Bitcoin trading halted after massive crash
One of the largest exchanges for the digital currency blames panic selling, tamping down speculation about a hacker attack.
The trading freeze comes after Bitcoin's price plunged from an intraday peak price Wednesday of $266 to $105. Thursday afternoon, the price dropped to $55 (you can see the live price here). Just two months ago, Bitcoins were valued at $20, The Guardian reports.
Observers had been predicting that the Bitcoin bubble would burst, particularly as word of the alternative currency spread in the mainstream media. (Click here for our explainer.)
There are about 11 million Bitcoins in circulation, The Guardian notes. One of the largest trading exchanges, Mt.Gox, announced Thursday that it would halt trading until 2 a.m. GMT Friday to allow the market to cool down.
Speculation abounded that major Bitcoin trading sites had been hit by hackers in a distributed denial of service (DDoS) attack. But Mt.Gox said that was not the case, blaming instead a widespread hiccup caused by too much activity. Bitcoin users panicked after a flood of new accounts caused the overall system to lag, Mt.Gox said in a statement. People started selling Bitcoins, and the increased activity ultimately froze the site's trading engine.
Mt.Gox said that about 20,000 new accounts are being created on the site each day, up from just 60,000 new accounts opened in March.
Bitcoin users took to Reddit to grouse about the drama. "Speculators have turned this into a freak show," one user said. "I want (Bitcoins) to stabilize and get boring again so we can reliably engage in commerce."
Two key observations surfaced on Twitter and other sites about Bitcoin Thursday. First, why the need to halt? If Bitcoin is truly a reliable, strong alternative currency, then just let it go and let the chips (or is it coins?) fall where they may. Second, there needs to be a good way to short Bitcoins to keep speculation down more organically.
It doesn't matter if anything is "limited" or not. The fact is: there is no "there" there. There is no intrinsic value to anyone, as there might be if the formulas were patented and valuable in chemistry, materials, etc. But no one is claiming that, just that there is value because they are "limited".
And before you compare this to actual gold coins--as the pictures of Bitcoins try to imply--it's true that gold has few industrial uses beyond jewelry. But anyone who has held a real gold or silver coin in his hand knows that there is something intrinsically appealing about the experience beyond any other use. And by intrinsically, I mean it's part of being human. See if Bitcoins will ever elicit this response. And what exactly have you got? Nothing when the electricity goes off.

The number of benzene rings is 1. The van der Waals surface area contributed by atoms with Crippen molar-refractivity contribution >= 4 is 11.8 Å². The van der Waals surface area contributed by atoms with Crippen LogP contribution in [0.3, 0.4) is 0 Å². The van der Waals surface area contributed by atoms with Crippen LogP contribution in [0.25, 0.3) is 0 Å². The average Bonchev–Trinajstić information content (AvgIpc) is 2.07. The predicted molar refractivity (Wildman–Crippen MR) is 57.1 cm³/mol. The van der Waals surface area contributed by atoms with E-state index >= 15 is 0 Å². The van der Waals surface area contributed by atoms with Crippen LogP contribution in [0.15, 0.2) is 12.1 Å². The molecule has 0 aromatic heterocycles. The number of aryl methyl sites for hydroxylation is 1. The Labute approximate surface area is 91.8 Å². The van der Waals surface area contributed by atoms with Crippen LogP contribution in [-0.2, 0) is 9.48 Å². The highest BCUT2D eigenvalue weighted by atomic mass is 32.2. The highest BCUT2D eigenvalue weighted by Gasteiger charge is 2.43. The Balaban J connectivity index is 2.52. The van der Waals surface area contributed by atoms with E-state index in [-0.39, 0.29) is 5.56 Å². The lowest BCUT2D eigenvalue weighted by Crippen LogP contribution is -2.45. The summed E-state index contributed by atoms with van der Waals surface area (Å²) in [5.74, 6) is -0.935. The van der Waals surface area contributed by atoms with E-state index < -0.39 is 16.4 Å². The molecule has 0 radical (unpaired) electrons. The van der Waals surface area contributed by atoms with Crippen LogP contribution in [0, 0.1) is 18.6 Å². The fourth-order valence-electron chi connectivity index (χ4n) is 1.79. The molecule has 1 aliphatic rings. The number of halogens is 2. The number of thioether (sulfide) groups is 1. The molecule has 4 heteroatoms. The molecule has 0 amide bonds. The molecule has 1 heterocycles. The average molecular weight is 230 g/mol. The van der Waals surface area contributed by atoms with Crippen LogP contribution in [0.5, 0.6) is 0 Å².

Gee, what a big surprise (not). As I said before, Bernie Madoff is kicking himself that he didn't think of this first.
seems like he was right.
wonder what all those math equations are trying to solve.
a) Iranian nuclear bomb equations
b) Amount of energy and direction to move an asteroid to hit Tehran
c) The precise time and place for a butterfly to move it's wings to stop global warming
d) The ultimate answer to the oldest riddle in the world - why were we created
e) The expansion of the value of pi until it repeats.
f) When the stock market is going to collapse
e) How many angels can dance on the top of a pin
g) How fast is the national debt growing
h) How many times will Madonna get married
Back in the 1920s the big rip-off was selling swampland in Florida, sight unseen, to people who were sure that Florida real estate could only go up. You could certainly say that Florida real estate was "limited", no one could make more of it. But of course it was way overpriced and people lost money. But at least there was something there, and in fact if they had held onto the land for 40 years they would have actually made money.
With Bitcoins there is nothing there, not valuable patented formulas, not overpriced land, nothing. It is the ultimate in selling something for more than it's worth, because there is no worth at all. Maybe the founders meant to teach people something about paper money, I don't know. Let's be charitable and say that's what it's all about.
A Bitcoin and $5.00 will buy you a cup of coffee.
Sovereigns produce currency. The Franklin Mint produces "bitcoins." Barter trade doesn't use either of them.
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